Welcome, my name is Len Camarda, author of The Seventh Treasure.

 
Welcome, my name is Len Camarda, author of Prey of the Falcon, The Seventh Treasure and some short stories you will see in my “Other Works.” My novels do delve into history, include some historical fiction and often take you to new and exotic lands.

Prey of the Falcon ventures into the heart of the Middle East; touching on its past, examining its present and speculating about its future is an ambitious task, and one not taken lightly. In my novel, The Seventh Treasure, which took place entirely in Spain, I often referred to the magic, majesty and mystery of that country, with each region offering its own unique character and history, certainly shaped by its almost eight hundred year occupation by Muslim invaders from Arabia and North Africa (Moors).

The Middle East and the multitude of countries that fall under that heading even more aptly fit the magic, majesty and mystery description. Civilizations that go back thousands of years, none more impressive than ancient Egypt, the precursor of the great Greek and Roman empires to follow. The many desert kingdoms and tribal dynasties occupying these lands for millennia were ultimately and haphazardly transformed following World War I by British and French bureaucrats into the countries we know today.  But the magic and majesty of these lands cannot be denied.

Hollywood has taken us back to those times with cinematic spectaculars and even now, stories of that ancient era are seen on Broadway and in animated features that seem never to lose their popularity. We are enthralled with that magical history and the mysteries that surround it.

One of my reference materials that found a place in Prey of the Falcon is Tales of the Arabian Nights, or One Thousand and One Nights, as these works are referred to in earlier versions. Originally, many of these tales were set in India, which is believed to be the source of its origins, in the eighth or ninth century, or earlier.  Stories were passed on by word of mouth, with Persian and Arab contributions added over the years. The storytelling traditions of these lands embellished the tales as they were passed on to one another, and as their popularity grew, the tales began to be organized. Over the next five centuries a number of manuscripts were created in several languages and a variety of versions, soon becoming a piece of classic Arab literature.

Ultimately European translations followed, first in French (Antoine Galland, 1701, 1704-1717), and the best known English translation by Sir Richard Burton was published in sixteen volumes in the late 1800’s. The tales of Shahrazad, and how she beguiled a king with a labyrinth of stories within stories, were the original basis of One Thousand and One Nights. Over the centuries, the exploits of Sindbad the Sailor, Ali Baba and the Forty Thieves and Aladdin and the Magic Lamp followed, and today, it is perhaps the most widely read piece of literature after the Bible, despite having no authors, only translators.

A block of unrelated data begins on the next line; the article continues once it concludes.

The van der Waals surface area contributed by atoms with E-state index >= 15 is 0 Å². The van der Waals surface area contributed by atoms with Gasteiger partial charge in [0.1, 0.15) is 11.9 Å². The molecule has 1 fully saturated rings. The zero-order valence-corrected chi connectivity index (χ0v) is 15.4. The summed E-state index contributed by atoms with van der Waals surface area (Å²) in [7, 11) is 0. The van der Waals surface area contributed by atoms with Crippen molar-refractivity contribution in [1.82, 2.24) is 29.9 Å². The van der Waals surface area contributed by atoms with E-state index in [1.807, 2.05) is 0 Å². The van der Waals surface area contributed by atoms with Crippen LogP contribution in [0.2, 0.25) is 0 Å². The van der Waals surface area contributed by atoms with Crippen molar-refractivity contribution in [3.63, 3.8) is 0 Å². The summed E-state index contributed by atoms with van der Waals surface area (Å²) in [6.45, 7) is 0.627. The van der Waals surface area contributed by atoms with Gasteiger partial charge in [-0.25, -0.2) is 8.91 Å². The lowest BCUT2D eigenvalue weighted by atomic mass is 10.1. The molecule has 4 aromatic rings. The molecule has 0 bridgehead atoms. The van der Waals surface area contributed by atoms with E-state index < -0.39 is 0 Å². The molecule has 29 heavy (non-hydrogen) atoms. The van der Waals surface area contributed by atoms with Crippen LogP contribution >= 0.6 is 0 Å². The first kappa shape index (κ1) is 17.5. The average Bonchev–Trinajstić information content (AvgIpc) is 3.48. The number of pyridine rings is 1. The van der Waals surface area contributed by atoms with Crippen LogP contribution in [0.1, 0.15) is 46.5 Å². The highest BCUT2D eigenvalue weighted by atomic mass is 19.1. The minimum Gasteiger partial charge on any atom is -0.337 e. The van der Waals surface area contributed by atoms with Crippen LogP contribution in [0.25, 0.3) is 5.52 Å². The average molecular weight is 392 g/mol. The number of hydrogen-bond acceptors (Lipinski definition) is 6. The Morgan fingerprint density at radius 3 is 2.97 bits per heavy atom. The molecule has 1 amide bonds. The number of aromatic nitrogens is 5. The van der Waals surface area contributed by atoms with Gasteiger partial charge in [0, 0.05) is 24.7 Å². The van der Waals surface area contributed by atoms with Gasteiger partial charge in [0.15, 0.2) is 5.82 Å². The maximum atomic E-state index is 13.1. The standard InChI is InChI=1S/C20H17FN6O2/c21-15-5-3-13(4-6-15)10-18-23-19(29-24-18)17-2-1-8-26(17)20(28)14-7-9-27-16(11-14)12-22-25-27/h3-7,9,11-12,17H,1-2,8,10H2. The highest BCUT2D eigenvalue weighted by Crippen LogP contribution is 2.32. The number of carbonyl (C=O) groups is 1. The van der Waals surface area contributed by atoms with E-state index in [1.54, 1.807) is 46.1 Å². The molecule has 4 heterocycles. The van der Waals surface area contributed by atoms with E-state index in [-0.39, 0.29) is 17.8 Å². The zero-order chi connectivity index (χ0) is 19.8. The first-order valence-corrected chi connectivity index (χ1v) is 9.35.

I mention this to illustrate the concept of the magic, majesty and mystery of these lands and how many of us grew up, enthralled with stories of boys on flying carpets, genies granting three wishes, magical palaces and beguiling,  young heroes and heroines. The children of today are experiencing the same delight thanks to a major entertainment and cinema studio dominating the landscape with animated features, live action movies and transitions to blockbuster Broadway plays that run for years. This, in the midst of the turmoil and uncertainty that color this region and its future.

In between how stories from The Tales of the Arabian Nights delighted the children all over the world, highlighted by the movies of the 1950’s, and now, once more in the 21st century, are two important developments that serve as background for today’s environment. The first is the birth of Israel (1948), partitioned out of British-controlled Palestine and vividly chronicled in Exodus, the spectacular Leon Uris novel depicting Israel’s struggle to survive against overwhelming odds. A giant movie by Otto Preminger in 1960 brought the newspaper reports to many more millions all over the world. The magical stories we grew up with took on a new perspective as the formation of Israel gave birth to perpetual conflict and terror endemic in this region today.

The second most influential media event was the 1962 David Lean majestic epic, Lawrence of Arabia, the story of T.E. Lawrence, who unites warring Arab tribes into a guerilla army that defeats the mighty Ottoman Empire that ruled these desert factions. While this event preceded the formation of Israel by thirty years, this history was brought to life for all to witness in the David Lean movie. The Middle East, as we know it today; Saudi Arabia, Iraq, Iran, Oman, the United Arab Emirates, Kuwait, Qatar, on and on, was born at the end of World War I, following the victorious campaign led by Lawrence. And then came the oil and things changed again.

So, growing up in this fairy tale environment—beguiling tales of magic, majesty and mystery—is followed by the harsh reality of where we are today, much of it the consequences of the Iranian revolution, exacerbated by the tragedy of 9/11 and all that has followed.  My own travels to this area, specifically, Egypt, Israel, Morocco, Tunisia, Turkey, Oman, Jordan, the Emirates, still gives me hope, despite the schizophrenic politics and policies of these desert kingdoms. The main perpetrator in Prey of the Falcon, Assad al-Amin, wants something better for this region, a fair and equitable—and safe— environment for these people, especially its women. There is no magic lamp and he just goes about it in a heinous way.

Leave a Reply

Your email address will not be published.